We get lots of questions about ear seeds. Ear seeds are still widely unheard of, much less used, at least in the U.S. So there is plenty of untapped potential, and we’re excited when ear seed newbies want to see what ear seeds have to offer. One common question we get asked from people who are new to ear seeds and doing their research is, “Do ear seeds go on both ears?”
Acupressure practitioners can’t agree
If you do an online search for answers to the question of do ear seeds go on both ears simultaneously, you won’t find a common consensus. The conventional wisdom does lean slightly more toward using them on both ears, on the same points for each ear, but different combinations do exist:
- Both ears, different acupressure points
- Both ears, same acupressure points
- Single ear, alternating every few days to the other ear
In the NADA Protocol ear seeds go on both ears
The National Acupuncture Detoxification Association (NADA) Protocol is one of the approaches to auricular (ear) acupuncture that can also translate to auricular acupressure. This “acudetox” was developed in the 1970s as a therapy or treatment to help with issues of addiction, mental health, PTSD, chronic stress and more, and a Kaiser Permanente HMO-based study point to its success (Santasiero & Neussle, 2005).
In the NADA Protocol ear seeds go on both ears. For this protocol, using the ear seeds rather than acupuncture needles, between one and five acupressure points are seeded. Often, the Shen Men point is the only point seeded, but expanding to other points in this protocol adds Sympathetic, Kidney, Liver, and Lung points.
Single ear scenarios with ear seeds
Research study example
In one study on ear seeds for weight loss, researchers chose to use the method of seeding only one ear at a time, alternating between each participant’s left and right ears during the course of the treatment.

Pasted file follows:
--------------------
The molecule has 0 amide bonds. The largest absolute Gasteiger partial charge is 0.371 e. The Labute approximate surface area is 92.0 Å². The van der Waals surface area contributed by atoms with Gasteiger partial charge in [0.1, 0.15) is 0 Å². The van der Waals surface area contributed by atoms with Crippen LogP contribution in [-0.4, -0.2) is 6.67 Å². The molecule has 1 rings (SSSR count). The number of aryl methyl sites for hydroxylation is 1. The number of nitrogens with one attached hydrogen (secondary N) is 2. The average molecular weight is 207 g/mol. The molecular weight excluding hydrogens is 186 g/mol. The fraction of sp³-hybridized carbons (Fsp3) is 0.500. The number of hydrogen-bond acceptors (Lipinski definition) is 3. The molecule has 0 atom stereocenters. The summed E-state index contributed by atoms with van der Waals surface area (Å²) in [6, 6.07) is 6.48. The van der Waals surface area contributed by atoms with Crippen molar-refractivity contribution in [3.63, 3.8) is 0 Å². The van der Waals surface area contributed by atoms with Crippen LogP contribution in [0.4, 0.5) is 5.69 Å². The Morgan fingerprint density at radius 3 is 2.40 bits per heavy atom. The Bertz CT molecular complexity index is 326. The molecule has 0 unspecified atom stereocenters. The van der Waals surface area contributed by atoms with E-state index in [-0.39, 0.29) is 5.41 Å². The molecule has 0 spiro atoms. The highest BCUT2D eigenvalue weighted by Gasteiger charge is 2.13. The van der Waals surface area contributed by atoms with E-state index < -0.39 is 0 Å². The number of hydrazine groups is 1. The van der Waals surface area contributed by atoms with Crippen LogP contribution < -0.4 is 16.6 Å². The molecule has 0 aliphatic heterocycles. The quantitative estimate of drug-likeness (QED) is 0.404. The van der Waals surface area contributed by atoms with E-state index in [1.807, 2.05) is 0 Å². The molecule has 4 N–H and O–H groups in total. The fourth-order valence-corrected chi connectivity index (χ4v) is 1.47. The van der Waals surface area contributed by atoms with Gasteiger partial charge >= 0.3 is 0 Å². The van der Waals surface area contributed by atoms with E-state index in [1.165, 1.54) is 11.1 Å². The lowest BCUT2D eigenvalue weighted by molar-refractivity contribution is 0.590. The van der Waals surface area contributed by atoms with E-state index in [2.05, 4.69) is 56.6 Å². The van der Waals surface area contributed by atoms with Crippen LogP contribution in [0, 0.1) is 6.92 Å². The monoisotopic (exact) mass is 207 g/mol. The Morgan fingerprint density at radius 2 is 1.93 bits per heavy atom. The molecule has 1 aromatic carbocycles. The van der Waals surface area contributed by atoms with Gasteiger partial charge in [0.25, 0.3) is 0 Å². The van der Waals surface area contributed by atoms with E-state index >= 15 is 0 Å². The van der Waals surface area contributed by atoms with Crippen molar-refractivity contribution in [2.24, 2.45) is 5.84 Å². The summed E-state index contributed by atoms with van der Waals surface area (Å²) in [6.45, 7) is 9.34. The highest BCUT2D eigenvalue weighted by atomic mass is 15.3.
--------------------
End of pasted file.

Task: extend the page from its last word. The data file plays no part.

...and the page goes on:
The study’s authors explain their rationale for seeding only one ear at a time: to prevent skin irritation. This is understandable due to the frequency of seeding (two sessions each week) and the longer-than-usual treatment duration (eight weeks).
However, we believe this may be a limitation of the study and something they should have mentioned in their “Limitations and Recommendations of the Study” section. In other words, would having seeds on both ears simultaneously have resulted in even more dramatic and distinguishable results? The verdict is out.
Practically speaking, the idea that ear seeds go on both ears is not the case if any of these situations applies to you:
- If you have a limited number of ear seeds available (and if this is the case with you, it’s time to restock your collection with the My Ear Seeds Refill Kit!)
- If one ear has any sort of lesions, bumps, irritations, scratches, or other issues that need to be healed before ear seeds can be applied
- If you’re new to ear seeding and want to get the hang of it on one ear before proceeding with the other
- If you’re working with a practitioner who recommends a one-ear-at-a-time approach based on your specific condition and treatment plan
To sum it up
Whether ear seeds go on both ears or just one at a time is totally your call to make, independently or with a trusted healthcare practitioner. What matters most, perhaps, is our 4-3-1 rule for ear seeds, which is four weeks of using them at minimum, stimulating the ear points by pressing with your fingertips three times per day, and during those three times per day, doing it for one minute each time. Ear seeds are most effective when used consistently, so make sure you have the right tools on hand, and get to seeding!
Santasiero, R., & Neussle, G. (2005). Cost effectiveness of auricular acupuncture for treating substance abuse in an HMO setting: A pilot study. Med. Acupunct, 16, 39-42.
Stuyt, E. B., Voyles, C. A., & Bursac, S. (2018). NADA Protocol for Behavioral Health. Putting Tools in the Hands of Behavioral Health Providers: The Case for Auricular Detoxification Specialists. Medicines (Basel, Switzerland), 5(1), 20. https://doi.org/10.3390/medicines5010020
Suen, L., Wang, W., Cheng, K. K. Y., Chua, M. C. H., Yeung, J. W. F., Koh, W. K., Yeung, S. K. W., & Ho, J. Y. S. (2019). Self-Administered Auricular Acupressure Integrated With a Smartphone App for Weight Reduction: Randomized Feasibility Trial. JMIR mHealth and uHealth, 7(5), e14386. https://doi.org/10.2196/14386